Single Chinese ‘pig-butchering’ operation made $100M in USDT, report

A single Chinese company has managed to rake in more than $100 million in USDT from so-called ‘pig-butchering’ romance scams in under two years, according to research from blockchain analytics firm Chainalysis.

As reported by the Financial Times, Chainalysis and anti-slavery group International Justice Mission (IJM) tracked massive amounts of victims’ crypto that had been deposited into just two wallets. It also traced numerous ransom payments made to a compound in Myanmar by the families of trafficked workers.

An IJM spokesperson said, “Everyone has known for a long time that these kinds of scams are blockchain-based, but this is the first time we’ve been able to tie it to a specific location and a known compound.”

Jackie Koven, head of cyber threat intelligence at Chainalysis, added, “This case is so illustrative of what’s happening, it’s just a vignette of what’s taking place on a [larger] scale.

“Once criminals realized it was traceable we thought they would stop using it, but they didn’t.”

The Myanmar-based company hasn’t been identified in order to protect its workers, however, IJM says former workers gave it details on the wallets used to receive the USDT. It also said that the compound, known as KK Park, was “likely to be home to thousands of trafficked workers,” and described it as “a self-contained city.”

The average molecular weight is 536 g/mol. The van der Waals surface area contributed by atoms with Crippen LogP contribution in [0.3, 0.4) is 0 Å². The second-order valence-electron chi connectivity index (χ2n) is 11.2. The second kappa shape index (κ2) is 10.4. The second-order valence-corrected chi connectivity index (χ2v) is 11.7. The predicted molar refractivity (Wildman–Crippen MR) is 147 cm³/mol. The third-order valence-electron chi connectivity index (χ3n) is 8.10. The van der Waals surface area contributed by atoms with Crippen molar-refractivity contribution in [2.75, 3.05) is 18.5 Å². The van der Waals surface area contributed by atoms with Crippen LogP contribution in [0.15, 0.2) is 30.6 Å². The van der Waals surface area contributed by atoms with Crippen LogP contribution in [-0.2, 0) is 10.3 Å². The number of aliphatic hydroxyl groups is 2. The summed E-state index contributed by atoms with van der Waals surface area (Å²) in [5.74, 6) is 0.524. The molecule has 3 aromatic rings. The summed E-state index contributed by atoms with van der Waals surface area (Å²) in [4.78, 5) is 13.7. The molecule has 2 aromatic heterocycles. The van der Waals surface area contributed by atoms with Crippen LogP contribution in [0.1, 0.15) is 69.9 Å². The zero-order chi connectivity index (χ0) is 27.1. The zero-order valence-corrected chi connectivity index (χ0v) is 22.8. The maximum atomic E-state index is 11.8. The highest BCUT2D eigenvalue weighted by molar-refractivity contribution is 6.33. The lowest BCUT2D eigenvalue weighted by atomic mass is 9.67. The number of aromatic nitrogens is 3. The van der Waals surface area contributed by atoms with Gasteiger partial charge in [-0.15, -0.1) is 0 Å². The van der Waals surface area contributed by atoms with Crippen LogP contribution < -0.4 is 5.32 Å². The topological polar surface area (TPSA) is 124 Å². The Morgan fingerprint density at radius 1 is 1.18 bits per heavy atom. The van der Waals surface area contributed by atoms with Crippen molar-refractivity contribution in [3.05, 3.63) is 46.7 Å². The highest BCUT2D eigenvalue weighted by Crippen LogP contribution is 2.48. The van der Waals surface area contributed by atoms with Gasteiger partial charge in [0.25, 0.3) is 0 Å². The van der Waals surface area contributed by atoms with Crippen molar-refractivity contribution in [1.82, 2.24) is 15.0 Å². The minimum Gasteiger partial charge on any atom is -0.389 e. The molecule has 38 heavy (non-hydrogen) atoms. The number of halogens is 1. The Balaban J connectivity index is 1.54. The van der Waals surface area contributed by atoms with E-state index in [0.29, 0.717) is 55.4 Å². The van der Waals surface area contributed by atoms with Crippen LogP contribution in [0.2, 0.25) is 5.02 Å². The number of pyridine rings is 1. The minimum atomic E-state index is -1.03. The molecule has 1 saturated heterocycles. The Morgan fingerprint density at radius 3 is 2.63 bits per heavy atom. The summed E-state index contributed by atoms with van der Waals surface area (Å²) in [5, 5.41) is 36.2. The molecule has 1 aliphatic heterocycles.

Read more: Hong Kong investment manager loses $1.5M inheritance in crypto scam

UN has warned about USDT before

Last month, a United Nations (UN) report revealed that Tether and USDT are at the heart of a “parallel banking system” created by organized crime and making use of new technologies.

The report, published by the UN’s Office on Drugs and Crime, detailed how USDT has become a popular payment method for criminal gangs, particularly those in the gambling industry, operating in Southeast Asia.

Read more: UN report links crypto scams to Southeast Asia slave trade

According to the report, “Online gambling platforms, and especially those that are operating illegally, have emerged as among the most popular vehicles for cryptocurrency-based money launderers, particularly for those using Tether or USDT on the TRON25 blockchain, while also fueling the intensification of Southeast Asia’s rapidly growing illicit digital economy, and particularly the regional cyberfraud industry.”

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